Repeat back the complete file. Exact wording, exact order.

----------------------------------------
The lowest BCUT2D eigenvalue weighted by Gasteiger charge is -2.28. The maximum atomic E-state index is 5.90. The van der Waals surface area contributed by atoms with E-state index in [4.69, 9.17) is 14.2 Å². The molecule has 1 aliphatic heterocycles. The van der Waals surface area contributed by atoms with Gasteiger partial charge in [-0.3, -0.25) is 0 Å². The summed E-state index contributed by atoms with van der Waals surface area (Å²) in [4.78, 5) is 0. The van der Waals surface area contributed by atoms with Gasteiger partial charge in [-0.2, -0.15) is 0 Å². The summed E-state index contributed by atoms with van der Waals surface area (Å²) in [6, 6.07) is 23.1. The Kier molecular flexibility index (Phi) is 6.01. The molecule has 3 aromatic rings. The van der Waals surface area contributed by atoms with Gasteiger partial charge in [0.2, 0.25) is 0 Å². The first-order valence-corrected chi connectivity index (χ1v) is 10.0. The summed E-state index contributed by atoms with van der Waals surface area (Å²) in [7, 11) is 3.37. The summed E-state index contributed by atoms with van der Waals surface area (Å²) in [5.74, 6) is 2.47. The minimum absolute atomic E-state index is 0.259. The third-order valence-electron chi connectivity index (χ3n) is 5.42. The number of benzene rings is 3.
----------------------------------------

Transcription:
The lowest BCUT2D eigenvalue weighted by Gasteiger charge is -2.28. The maximum atomic E-state index is 5.90. The van der Waals surface area contributed by atoms with E-state index in [4.69, 9.17) is 14.2 Å². The molecule has 1 aliphatic heterocycles. The van der Waals surface area contributed by atoms with Gasteiger partial charge in [-0.3, -0.25) is 0 Å². The summed E-state index contributed by atoms with van der Waals surface area (Å²) in [4.78, 5) is 0. The van der Waals surface area contributed by atoms with Gasteiger partial charge in [-0.2, -0.15) is 0 Å². The summed E-state index contributed by atoms with van der Waals surface area (Å²) in [6, 6.07) is 23.1. The Kier molecular flexibility index (Phi) is 6.01. The molecule has 3 aromatic rings. The van der Waals surface area contributed by atoms with Gasteiger partial charge in [0.2, 0.25) is 0 Å². The first-order valence-corrected chi connectivity index (χ1v) is 10.0. The summed E-state index contributed by atoms with van der Waals surface area (Å²) in [7, 11) is 3.37. The summed E-state index contributed by atoms with van der Waals surface area (Å²) in [5.74, 6) is 2.47. The minimum absolute atomic E-state index is 0.259. The third-order valence-electron chi connectivity index (χ3n) is 5.42. The number of benzene rings is 3.